In addition, 30 of the 47 randomly selected contracts (i.e. not call-ups) were contract documents that were generated ‘after the fact’ and not signed by the vendor, indicating that purchase orders were created in IFMS solely for the purpose of being able to pay the invoices. With regard to several of these cases, which were for printing, the purchase orders were created at the time of payment and the payments were made several months after some of the print jobs had been completed.

The audit team found that contracting information in IFMS is not complete, accurate, or timely. As a result, it cannot be fully relied upon to meet management needs for decision making on contracting activity in the Department. In our opinion, CMMD needs to undertake regular reviews of contracting information in IFMS to ensure that it is complete, accurate, and timely.

Recommendation and Management Response

8. It is recommended that the Director General, Administration Directorate, ensure that contracting information in IFMS is regularly reviewed for data integrity (complete, accurate, and timely). (Medium risk)

Agreed. The Director General, Administration Directorate, will review contracting data in IFMS as part of the Compliance and Monitoring Program. Target Date February 2012. Upon identification of requirements, it may be necessary to modify existing IFMS reports to enable the timely validation process in a sustainable manner (depending on funding).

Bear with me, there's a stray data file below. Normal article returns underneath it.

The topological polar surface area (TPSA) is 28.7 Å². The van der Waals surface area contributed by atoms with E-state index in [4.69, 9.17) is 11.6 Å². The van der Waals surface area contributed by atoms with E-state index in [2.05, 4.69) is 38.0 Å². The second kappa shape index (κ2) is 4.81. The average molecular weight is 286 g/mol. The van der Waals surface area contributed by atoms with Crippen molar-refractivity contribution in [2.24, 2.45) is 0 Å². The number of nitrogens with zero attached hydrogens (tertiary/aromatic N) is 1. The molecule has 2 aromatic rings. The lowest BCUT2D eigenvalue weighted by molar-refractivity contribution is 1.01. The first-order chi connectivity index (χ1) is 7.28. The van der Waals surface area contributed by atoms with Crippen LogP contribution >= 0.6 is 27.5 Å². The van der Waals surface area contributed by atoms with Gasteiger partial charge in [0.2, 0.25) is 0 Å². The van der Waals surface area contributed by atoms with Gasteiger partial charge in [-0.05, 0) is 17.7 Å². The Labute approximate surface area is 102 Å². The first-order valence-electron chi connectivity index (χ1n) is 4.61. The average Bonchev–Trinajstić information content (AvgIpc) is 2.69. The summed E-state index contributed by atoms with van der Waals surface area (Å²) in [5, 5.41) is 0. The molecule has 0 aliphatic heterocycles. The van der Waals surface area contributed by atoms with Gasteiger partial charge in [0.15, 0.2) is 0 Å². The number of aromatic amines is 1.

The Administration Directorate will prepare a training module for data integrity. Completed.

Recommendation and Management Response

9. It is recommended that the Director General, Administration Directorate, in conjunction with the Chief Financial Officer, ensure that procedures, validation and edit rules are in place to manage contracting data. (Medium risk)

Agreed. The Director General, Administration Directorate, will provide contracting procedures and coding requirements training to personnel who use their contracting authority. Phase I of the training - Completed June 2011. Target date for phase 2 of training - December 2011. The Compliance and Monitoring Program will monitor contract data on a quarterly or more frequent basis. Target Date February 2012.

Any other changes and enhancements to IFMS will be determined during the 2012-13 timeframe that the CFO Branch, has set to respond to the "Procure 2 Pay" re-engineering project requirements, subject to approval of the project as a priority within the investment planning exercise. Target Date March 2013.